New Orleans Baptist Theological Seminary
An extensive mold abatement process was completed on each faculty house at New Orleans Baptist Theological Seminary. (NOBTS)

Dr.Kelley believes New Orleans Baptist Theological Seminary has a unique opportunity. Not only will the seminary have a chance to play a role in the overall rebuilding of New Orleans, but their location and experience also offers students a chance to learn about disaster relief and ministering to people in crisis. "We have an opportunity to prepare a whole generation of students to understand disaster experience, to prepare them for how to help during times of disaster," said Dr.Kelley. "Normal is established and we're going to be able to have a seminary. Now we get the opportunity of creating the future."

Notre Dame Seminary

Notre Dame Seminary is also back on campus. One hundred students returned in January 2006 (down from 110 who began the fall semester before the storm), and 102 students have enrolled for Fall 2006.

Construction still continues on campus. "We're in the midst of replacing the roof on our two main buildings," said Father Patrick Williams, the school's rector-president. "We still have some flooded areas -- close to half we've been able to restore. We have renovated our library completely and basically taken all of our library holdings off of the first floor so that if we ever flood again, they will be well out of harm's way."

Scaffolding surrounds the buildings at Notre Dame Seminary as workers prepare to fix the damaged roof. (BRANDON BRISCOE)
Scaffolding surrounds the buildings at Notre Dame Seminary as workers prepare to fix the damaged roof. (BRANDON BRISCOE)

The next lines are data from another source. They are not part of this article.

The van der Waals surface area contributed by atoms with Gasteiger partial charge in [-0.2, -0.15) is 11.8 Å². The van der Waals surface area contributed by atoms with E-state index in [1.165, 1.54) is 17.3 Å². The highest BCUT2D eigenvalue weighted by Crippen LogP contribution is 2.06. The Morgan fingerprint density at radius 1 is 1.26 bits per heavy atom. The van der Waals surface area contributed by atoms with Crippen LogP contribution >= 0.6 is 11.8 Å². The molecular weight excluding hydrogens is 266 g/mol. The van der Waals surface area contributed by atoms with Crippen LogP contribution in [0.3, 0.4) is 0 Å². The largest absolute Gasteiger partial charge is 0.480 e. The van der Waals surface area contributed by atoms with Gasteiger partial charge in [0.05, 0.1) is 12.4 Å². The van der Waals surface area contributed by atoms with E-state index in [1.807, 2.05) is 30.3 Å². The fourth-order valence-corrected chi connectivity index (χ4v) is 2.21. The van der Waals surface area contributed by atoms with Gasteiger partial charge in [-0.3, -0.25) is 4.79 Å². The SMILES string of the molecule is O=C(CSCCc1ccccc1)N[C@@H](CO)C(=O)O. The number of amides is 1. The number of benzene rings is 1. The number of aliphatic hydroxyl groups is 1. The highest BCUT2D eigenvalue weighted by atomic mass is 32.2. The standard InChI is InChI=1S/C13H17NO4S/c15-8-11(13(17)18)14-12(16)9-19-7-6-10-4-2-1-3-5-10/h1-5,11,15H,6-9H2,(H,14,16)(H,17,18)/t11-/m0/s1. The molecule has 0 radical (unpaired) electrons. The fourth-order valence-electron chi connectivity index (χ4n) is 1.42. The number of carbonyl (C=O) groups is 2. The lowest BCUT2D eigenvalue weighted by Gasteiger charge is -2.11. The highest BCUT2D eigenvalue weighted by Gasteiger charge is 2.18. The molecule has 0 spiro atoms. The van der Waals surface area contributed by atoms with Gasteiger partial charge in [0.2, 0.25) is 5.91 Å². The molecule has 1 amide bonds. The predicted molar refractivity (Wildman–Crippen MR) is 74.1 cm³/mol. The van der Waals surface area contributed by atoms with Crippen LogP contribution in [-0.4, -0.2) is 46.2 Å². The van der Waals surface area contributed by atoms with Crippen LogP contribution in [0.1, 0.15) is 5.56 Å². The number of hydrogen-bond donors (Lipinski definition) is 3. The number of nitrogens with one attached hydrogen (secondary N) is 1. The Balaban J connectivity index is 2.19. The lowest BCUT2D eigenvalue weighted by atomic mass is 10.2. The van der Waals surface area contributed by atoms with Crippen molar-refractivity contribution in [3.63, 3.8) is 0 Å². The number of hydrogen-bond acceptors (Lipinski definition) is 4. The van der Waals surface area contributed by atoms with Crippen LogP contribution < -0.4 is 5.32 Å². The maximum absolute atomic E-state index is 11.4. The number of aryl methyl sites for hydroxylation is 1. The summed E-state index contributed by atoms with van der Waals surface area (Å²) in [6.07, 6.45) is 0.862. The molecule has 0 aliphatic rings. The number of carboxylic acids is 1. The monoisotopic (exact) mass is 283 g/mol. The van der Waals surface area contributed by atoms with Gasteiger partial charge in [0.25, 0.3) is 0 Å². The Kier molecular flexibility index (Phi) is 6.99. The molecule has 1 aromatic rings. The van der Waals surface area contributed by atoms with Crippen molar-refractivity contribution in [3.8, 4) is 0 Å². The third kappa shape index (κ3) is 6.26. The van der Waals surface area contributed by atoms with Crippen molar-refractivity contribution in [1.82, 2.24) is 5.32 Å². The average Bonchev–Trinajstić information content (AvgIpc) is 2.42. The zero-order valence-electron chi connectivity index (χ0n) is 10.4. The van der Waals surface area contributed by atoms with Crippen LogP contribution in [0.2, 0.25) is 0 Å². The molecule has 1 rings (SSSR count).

Over the summer, several groups have lent a hand. "We had a group from a parish in western Louisiana who came under the direction of one of our alumni, a priest of that area," said Father Williams. "He brought a group from a parish that spent a week here doing a lot of work that we weren't able to get contractors to do -- a lot of little things that piled up as we were trying to address the bigger things."

The board has been very encouraging throughout the past year, helping maintain enrollment." Our board has a number of bishops whose students are here, and so sending their students back to us, and entrusting us with their students,was a big support for us," said Father Williams.

The board also played a role in making decisions about the finances needed for the reconstruction. "The finance committee of the board has helped us keep a handle on that whole situation. Those members of the board have been very helpful in providing guidance and advice on how to maximize the monies that we are receiving and how to best use them to maintain good stewardship," said Father Williams.

Returning to their campus in New Orleans has provided students with opportunities to minister to the community. "Those students who were in this local area were very involved in ministering to people affected by the storm one way or another," said Father Williams. "We've had students going out in groups themselves, helping to repair houses and gut homes."

Matt Forster is a freelance writer who lives in Goodrich, Michigan.